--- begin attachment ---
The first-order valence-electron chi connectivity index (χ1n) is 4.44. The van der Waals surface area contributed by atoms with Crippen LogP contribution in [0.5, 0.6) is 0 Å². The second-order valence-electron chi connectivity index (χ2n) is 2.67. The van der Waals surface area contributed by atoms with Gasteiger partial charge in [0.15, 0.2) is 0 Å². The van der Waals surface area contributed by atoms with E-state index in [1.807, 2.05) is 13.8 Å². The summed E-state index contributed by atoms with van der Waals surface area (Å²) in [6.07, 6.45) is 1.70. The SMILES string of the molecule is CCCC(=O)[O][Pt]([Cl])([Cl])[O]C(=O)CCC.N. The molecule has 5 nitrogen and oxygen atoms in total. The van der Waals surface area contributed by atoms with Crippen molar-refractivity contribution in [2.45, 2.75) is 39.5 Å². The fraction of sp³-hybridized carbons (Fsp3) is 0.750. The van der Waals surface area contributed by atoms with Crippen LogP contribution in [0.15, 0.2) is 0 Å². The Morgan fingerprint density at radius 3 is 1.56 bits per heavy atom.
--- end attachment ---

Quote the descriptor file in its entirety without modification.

The first-order valence-electron chi connectivity index (χ1n) is 4.44. The van der Waals surface area contributed by atoms with Crippen LogP contribution in [0.5, 0.6) is 0 Å². The second-order valence-electron chi connectivity index (χ2n) is 2.67. The van der Waals surface area contributed by atoms with Gasteiger partial charge in [0.15, 0.2) is 0 Å². The van der Waals surface area contributed by atoms with E-state index in [1.807, 2.05) is 13.8 Å². The summed E-state index contributed by atoms with van der Waals surface area (Å²) in [6.07, 6.45) is 1.70. The SMILES string of the molecule is CCCC(=O)[O][Pt]([Cl])([Cl])[O]C(=O)CCC.N. The molecule has 5 nitrogen and oxygen atoms in total. The van der Waals surface area contributed by atoms with Crippen molar-refractivity contribution in [2.45, 2.75) is 39.5 Å². The fraction of sp³-hybridized carbons (Fsp3) is 0.750. The van der Waals surface area contributed by atoms with Crippen LogP contribution in [0.15, 0.2) is 0 Å². The Morgan fingerprint density at radius 3 is 1.56 bits per heavy atom.